A Not-So-Bright ‘Fix’ for the IRS | Commentary
As Congress and the Department of Justice continue investigating the IRS scandal, there is growing recognition in Congress of the need to fix the laws or regulations that facilitated the agency’s targeting of ideological nonprofit groups. Recently, a panel of experts calling itself the Bright Lines Project presented a 32-page recipe for reform (“Finding Congressional Solutions to the IRS Scandal,” June 14). Despite its apparent good intentions, in practice, the proposal would insulate elected officials from public opinion and pressure. Members of Congress committed to the First Amendment should reject this guidance, which would make a bad situation worse.
As the name suggests, the Bright Lines Project purports to provide clear rules for the IRS to delineate the types of political activities that are restricted or off-limits for nonprofits. Currently, the agency relies on a nebulous “facts and circumstances” test for determining when a charity engages in prohibited “political intervention,” or when a social welfare group, union or trade association exceeds its limit on the same. When asked what constitutes “political intervention,” the IRS basically answers, “it depends on the facts and circumstances.” It’s easy to see how this could be a source of rampant abuse.
But the Bright Lines proposal not only perpetuates “facts and circumstances,” it makes it worse in many respects. For starters, the proposal calls for a “general speech rule” under which “any communication to any part of the electorate that (a) refers to a clearly identified candidate and (b) reflects a view on that candidate” is considered political intervention. “The view could be positive, negative, or nuanced.”
Despite its use of election-related vocabulary, the rule itself covers much more than election-related activity. To illustrate the proposal’s far-reaching effects, let’s use an example familiar to members of Congress: a newspaper ad urging them to enact gun legislation. If the ad names specific members, it could easily run afoul of the rule.
The proposal offers several “safe harbors” that purport to help groups preserve their tax-exempt status. However, like the project’s name, these “safe harbors” are a misnomer. They are more like throwing nonprofits into shark-infested regulatory waters with nothing more than a life vest, as none of the protections applies to “paid mass media advertising.” Thus, if the sponsor of the gun control ad discussed above is looking to grasp on to a “safe harbor,” it will find none under the Bright Lines proposal.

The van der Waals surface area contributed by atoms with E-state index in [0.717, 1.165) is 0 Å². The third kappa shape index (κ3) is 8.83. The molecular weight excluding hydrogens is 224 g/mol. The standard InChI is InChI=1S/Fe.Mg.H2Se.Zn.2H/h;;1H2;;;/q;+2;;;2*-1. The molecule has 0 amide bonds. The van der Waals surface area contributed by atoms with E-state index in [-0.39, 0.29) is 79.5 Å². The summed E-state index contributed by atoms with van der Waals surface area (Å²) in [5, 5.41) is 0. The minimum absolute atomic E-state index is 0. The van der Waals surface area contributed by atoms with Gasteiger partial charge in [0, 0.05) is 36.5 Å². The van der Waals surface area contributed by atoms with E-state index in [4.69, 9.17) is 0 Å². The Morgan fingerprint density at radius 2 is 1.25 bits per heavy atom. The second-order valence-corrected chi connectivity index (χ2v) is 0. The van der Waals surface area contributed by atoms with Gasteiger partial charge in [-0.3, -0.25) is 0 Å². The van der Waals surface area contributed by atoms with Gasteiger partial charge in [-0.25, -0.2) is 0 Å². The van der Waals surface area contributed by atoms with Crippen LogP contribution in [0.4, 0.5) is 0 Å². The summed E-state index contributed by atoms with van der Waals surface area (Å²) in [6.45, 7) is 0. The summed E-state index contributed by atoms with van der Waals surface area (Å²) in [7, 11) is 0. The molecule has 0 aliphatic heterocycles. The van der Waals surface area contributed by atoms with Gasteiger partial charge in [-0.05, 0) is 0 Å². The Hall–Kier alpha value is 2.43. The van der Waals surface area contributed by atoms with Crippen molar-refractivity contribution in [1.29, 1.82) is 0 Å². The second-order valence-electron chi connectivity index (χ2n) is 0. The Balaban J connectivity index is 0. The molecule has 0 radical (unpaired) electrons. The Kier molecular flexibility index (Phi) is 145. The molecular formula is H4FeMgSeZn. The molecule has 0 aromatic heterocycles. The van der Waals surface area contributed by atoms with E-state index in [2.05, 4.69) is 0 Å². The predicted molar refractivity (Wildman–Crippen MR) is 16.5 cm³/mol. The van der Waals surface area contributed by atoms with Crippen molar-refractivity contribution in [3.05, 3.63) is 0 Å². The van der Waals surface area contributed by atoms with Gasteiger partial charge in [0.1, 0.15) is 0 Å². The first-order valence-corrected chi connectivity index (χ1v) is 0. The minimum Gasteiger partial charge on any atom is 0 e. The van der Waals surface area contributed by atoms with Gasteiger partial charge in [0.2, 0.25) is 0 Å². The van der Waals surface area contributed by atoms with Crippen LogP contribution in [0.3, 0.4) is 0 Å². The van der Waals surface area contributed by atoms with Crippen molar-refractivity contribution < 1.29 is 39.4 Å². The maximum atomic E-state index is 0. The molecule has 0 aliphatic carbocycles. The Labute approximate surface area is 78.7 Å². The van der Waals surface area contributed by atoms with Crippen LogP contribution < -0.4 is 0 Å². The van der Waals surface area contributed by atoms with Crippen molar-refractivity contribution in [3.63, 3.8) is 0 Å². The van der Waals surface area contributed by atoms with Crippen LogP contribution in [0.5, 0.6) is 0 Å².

Even if a group were to forgo paid advertising, most of the proposed protections are still excessively narrow to the point of being nonexistent. For example, if our gun control group were to circulate a petition targeting specific members of Congress, the proposal appears to protect such activity under an exemption for influencing official action. But the exemption is limited to “specific actions the official may yet perform within his or her current term of office.” Advocacy targeted at legislative officials must be done while a “legislative vote or other major legislative activity” is pending.
Consider this: The U.S. Senate rejected gun control legislation in April. Congress and the White House appear to have moved on to other major priorities like immigration. Yet, prominent senators, such as Democrat Joe Manchin III of West Virginia, one of the primary sponsors of the gun control bill, have vowed to push on, as has President Barack Obama. Under the Bright Lines proposal, how are the gun control groups that continue to call out members of Congress supposed to operate? After all, there is no “legislative vote or other major legislative activity” pending. Moreover, it’s unclear if gun control will even come up for another vote during those members’ current terms. Are the gun control ads currently running political intervention? And if so, why should they be?
If a group falls off one of the narrow planks masquerading as safe harbors, the proposal simply would revert back to a form of the IRS test that the project was supposed to fix. As Bob Bauer, former White House counsel to Obama, has written, “The Project … leaves the reader with the hope that a new rule has sailed and left the facts and circumstances test to wave good-bye on the dock — only to discover that [it has] snuck into steerage and [is] ready to be summoned back on deck as needed.”
Even worse, the proposal would consider whether a group is focusing on “wedge issues” or using “political code words,” as well as the group’s own “factual credibility,” as part of the “facts and circumstances” test. As bad as its existing rule is, even the IRS doesn’t presently go so far as to weigh these inherently subjective factors.
Is the phrase “gun safety” “code” for the “wedge issue” of gun control? The Bright Lines Project would have the IRS determining these questions, and penalizing groups that get it wrong. Far from being a very bright solution, this is downright dangerous.
Eric Wang is a political law attorney and a senior fellow with the Center for Competitive Politics.